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Here is the thing, I have several functions,

void foo() {}
void bar() {}

And I want to pass these functions around just like ordinary objects' pointers,

int main()
{
    void (*fptr1)() = foo;
    void (*fptr2)() = fptr1;
    void (*fptr3)() = bar;

    if (fptr1 == foo)
        printf("foo function\n");
    if (fptr2 == foo)
        printf("foo function\n");
    if (fptr3 == foo)
        printf("foo function\n")
}

Can I use these function pointers this way? And I wrote a program to test it, seems like ok. Furthermore, I think, not like ordinary objects which may lie in stack or heap, functions reside in text segment (right?), so when I refer to foo, does it give me the physical address at which function foo lies in the text segment?

FOLLOW UP

If I indeed work with DLL, consider this: first, a function ptr fptr is assigned a function,

ReturnType (*fptr)(ArgType) = beautiful_func;

Two scenarios here,

1) if beautiful_func is not in DLL, then it is safe to use this fptr.

2) if it is in DLL, then later, I think it would be unsafe to use fptr, because it now may refer to a totally different function which is not fptr was born for, right?

share|improve this question
    
Short answer: yes (concepts of process address space vs. physical address space not withstanding). It is possible a dynaload library that is unloaded, and a different lib with the same preferred load-addres loaded after, would yield a different function (if you're lucky, more than likely it would just go boom). Or unloading and reloading the same .so/dll, but in a different load address. the function would then have a different address as well. But unless you're into doing anything I just mentioned, I would worry very little about it. –  WhozCraig Nov 28 '12 at 8:01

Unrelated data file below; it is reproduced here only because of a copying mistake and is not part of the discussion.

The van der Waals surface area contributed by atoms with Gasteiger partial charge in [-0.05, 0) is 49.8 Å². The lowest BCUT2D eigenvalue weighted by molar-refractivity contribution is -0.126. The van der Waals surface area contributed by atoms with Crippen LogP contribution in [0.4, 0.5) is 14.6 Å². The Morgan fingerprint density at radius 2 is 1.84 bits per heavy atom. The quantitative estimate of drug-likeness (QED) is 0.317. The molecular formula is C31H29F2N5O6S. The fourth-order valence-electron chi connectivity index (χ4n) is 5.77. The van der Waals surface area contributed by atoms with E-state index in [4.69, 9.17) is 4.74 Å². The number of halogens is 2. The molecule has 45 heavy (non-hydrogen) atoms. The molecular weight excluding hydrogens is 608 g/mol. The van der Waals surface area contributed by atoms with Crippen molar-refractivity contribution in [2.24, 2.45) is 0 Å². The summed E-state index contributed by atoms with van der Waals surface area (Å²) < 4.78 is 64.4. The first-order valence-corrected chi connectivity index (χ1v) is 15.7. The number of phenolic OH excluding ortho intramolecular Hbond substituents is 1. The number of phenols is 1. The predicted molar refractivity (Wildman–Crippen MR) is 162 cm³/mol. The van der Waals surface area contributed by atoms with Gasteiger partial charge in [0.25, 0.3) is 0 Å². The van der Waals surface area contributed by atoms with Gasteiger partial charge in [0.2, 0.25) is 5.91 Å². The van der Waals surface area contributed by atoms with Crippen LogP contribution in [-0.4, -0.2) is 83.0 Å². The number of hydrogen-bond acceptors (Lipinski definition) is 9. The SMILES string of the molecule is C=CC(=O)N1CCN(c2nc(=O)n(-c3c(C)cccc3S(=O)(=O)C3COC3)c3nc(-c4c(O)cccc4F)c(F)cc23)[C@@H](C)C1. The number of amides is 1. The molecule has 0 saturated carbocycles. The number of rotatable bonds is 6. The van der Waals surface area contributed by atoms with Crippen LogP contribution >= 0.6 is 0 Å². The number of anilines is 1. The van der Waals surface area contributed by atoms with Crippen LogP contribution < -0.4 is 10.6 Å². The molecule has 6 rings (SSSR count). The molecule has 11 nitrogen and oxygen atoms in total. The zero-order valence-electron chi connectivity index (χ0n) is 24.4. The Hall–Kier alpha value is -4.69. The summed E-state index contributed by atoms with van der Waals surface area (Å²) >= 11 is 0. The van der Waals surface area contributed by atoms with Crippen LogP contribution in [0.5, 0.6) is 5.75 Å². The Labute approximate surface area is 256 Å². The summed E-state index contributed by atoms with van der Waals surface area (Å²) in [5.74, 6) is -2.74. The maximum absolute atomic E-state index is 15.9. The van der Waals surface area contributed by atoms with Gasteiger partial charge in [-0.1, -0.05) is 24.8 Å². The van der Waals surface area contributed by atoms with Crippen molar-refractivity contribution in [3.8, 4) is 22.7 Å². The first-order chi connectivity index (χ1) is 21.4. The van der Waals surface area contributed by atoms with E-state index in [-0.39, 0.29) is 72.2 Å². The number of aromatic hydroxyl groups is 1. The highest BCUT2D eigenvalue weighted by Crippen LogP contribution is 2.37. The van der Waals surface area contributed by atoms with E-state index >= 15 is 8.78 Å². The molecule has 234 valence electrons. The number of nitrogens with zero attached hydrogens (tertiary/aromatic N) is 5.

Not all functions are in a text segment. Also, there can be many text segments. –  Dietrich Epp Nov 28 '12 at 8:03
    
@WhozCraig, thanks for the part of dynaload lib, :) –  Alcott Nov 28 '12 at 8:06

5 Answers 5

up vote 2 down vote accepted

You can check if two function pointers are equal just by simply == them, as they are just normal pointers. That's obvious.

However, when you are say "compare", check what you really have in your mind:

  • are you interested in detecting that you are given a different "thing"
  • or are you interested in detecting that you are given different function?

comparing pointers (not only function pointers! it applies to all of them) is a bit risky: you are not checking the contents (logical identity), but just the location ("physical" identity). Most of the time it really is the same, but sometimes, beware, you stumble upon copies.

It is obvious that if you create an array with numbers 1,2,3,4 and then allocate another array and copy the contents there, then you get two different pointers, right? But the array may be SAME for you, depending on what you need it for.

With function pointers the problem is just the same, and even more: you don't actually know what the compiler/linker has done with your code. It might have opitmized few things, it might have merged some not-exported functions together if it noticed them equal, it might have copied or inlined others.

Especially that may happen when working with bigger separate "subprojects". Imagine you wrote a sorting function, then include it with subproject A, and subproject B, compile/build everything, then link and run. Will you end with one sort functions or two? Hard question until you actually check and tailor the linkage options properly.